#!/usr/bin/env tclsh

package require csv 
package require Tclx

# Parse the command line parameters
lassign $argv fileName columnNumber expectedValue

# Subtract 1 from columnNumber because Tcl's list index starts with a
# zero instead of a one
incr columnNumber -1

for_file line $fileName {
    set columns [csv::split $line]
    set columnValue [lindex $columns $columnNumber]
    if {$columnValue == $expectedValue} {
        puts $line

Save this script to a file called csv.tcl and invoke it as:

$ tclsh csv.tcl filename indexNumber expectedValue


The script reads the CSV file line by line and store the line in the variable $line, then it split each line into a list of columns (variable $columns). Next, it picks out the specified column and assigned it to the $columnValue variable. If there is a match, print out the original line.

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Using awk:

export INDEX=2
export VALUE=bar

awk -F, '$'$INDEX' ~ /^'$VALUE'$/ {print}' inputfile.csv

Edit: As per Dennis Williamson's excellent comment, this could be much more cleanly (and safely) written by defining awk variables using the -v switch:

awk -F, -v index=$INDEX -v value=$VALUE '$index == value {print}' inputfile.csv

Jeez...with variables, and everything, awk is almost a real programming language...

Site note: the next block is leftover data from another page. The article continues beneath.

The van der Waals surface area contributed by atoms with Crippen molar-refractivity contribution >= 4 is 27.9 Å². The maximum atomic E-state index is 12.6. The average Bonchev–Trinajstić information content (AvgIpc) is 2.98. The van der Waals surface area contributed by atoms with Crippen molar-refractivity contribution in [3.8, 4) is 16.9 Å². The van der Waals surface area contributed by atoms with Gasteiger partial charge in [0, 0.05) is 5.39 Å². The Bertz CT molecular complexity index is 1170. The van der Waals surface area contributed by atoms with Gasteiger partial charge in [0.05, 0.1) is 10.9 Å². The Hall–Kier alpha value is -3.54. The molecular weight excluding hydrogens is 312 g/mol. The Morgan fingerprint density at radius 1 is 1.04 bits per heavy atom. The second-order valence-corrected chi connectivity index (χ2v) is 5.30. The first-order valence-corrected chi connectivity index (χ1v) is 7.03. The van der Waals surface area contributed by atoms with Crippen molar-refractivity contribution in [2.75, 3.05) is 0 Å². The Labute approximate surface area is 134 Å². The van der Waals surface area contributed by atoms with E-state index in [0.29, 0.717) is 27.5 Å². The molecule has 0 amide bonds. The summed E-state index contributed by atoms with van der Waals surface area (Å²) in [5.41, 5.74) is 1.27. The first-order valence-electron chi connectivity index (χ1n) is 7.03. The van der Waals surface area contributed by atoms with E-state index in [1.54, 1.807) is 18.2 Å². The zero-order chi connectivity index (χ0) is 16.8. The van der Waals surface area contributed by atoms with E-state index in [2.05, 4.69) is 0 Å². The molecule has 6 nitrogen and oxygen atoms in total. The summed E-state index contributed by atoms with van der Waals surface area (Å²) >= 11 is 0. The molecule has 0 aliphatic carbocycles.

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The exports are likely unnecessary. And you should use awk's variable-passing feature, otherwise the quoting can get hairy: awk -F, -v index=$INDEX -v value=$VALUE '$index == value {print}' inputfile.csv –  Dennis Williamson Oct 13 '09 at 17:59
awk -F"," -v i=$index -v v=$value '$(i)==v' file
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A sed or awk solution would probably be shorter, but here's one for Perl:

perl -F/,/ -ane 'print if $F[<INDEX>] eq "<VALUE>"`

where <INDEX> is 0-based (0 for first column, 1 for 2nd column, etc.)

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For situations where the data does not contain any special characters, the solution suggested by Nate Kohl and ghostdog74 is good.

If the data contains commas or newlines inside the fields, awk may not properly count the field numbers and you'll get incorrect results.

You can still use awk, with some help from a program I wrote called csvquote (available at https://github.com/dbro/csvquote):

csvquote inputfile.csv | awk -F, -v index=$INDEX -v value=$VALUE '$index == value {print}' | csvquote -u

This program finds special characters inside quoted fields, and temporarily replaces them with nonprinting characters which won't confuse awk. Then they get restored after awk is done.

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I was looking for an elegant solution that support quoting and wouldn't require installing anything fancy on my VMware vMA appliance. Turns out this simple python script does the trick! (I named the script csv2tsv.py, since it converts CSV into tab-separated values - TSV)

#!/usr/bin/env python

import sys, csv

with sys.stdin as f:
    reader = csv.reader(f)
    for row in reader:
        for col in row:
            print col+'\t',

Tab-separated values can be split easily with the cut command (no delimiter needs to be specified, tab is the default). Here's a sample usage/output:

> esxcli -h $VI_HOST --formatter=csv network vswitch standard list |csv2tsv.py|cut -f12

In my scripts I'm actually going to parse tsv output line by line and use read or cut to get the fields I need.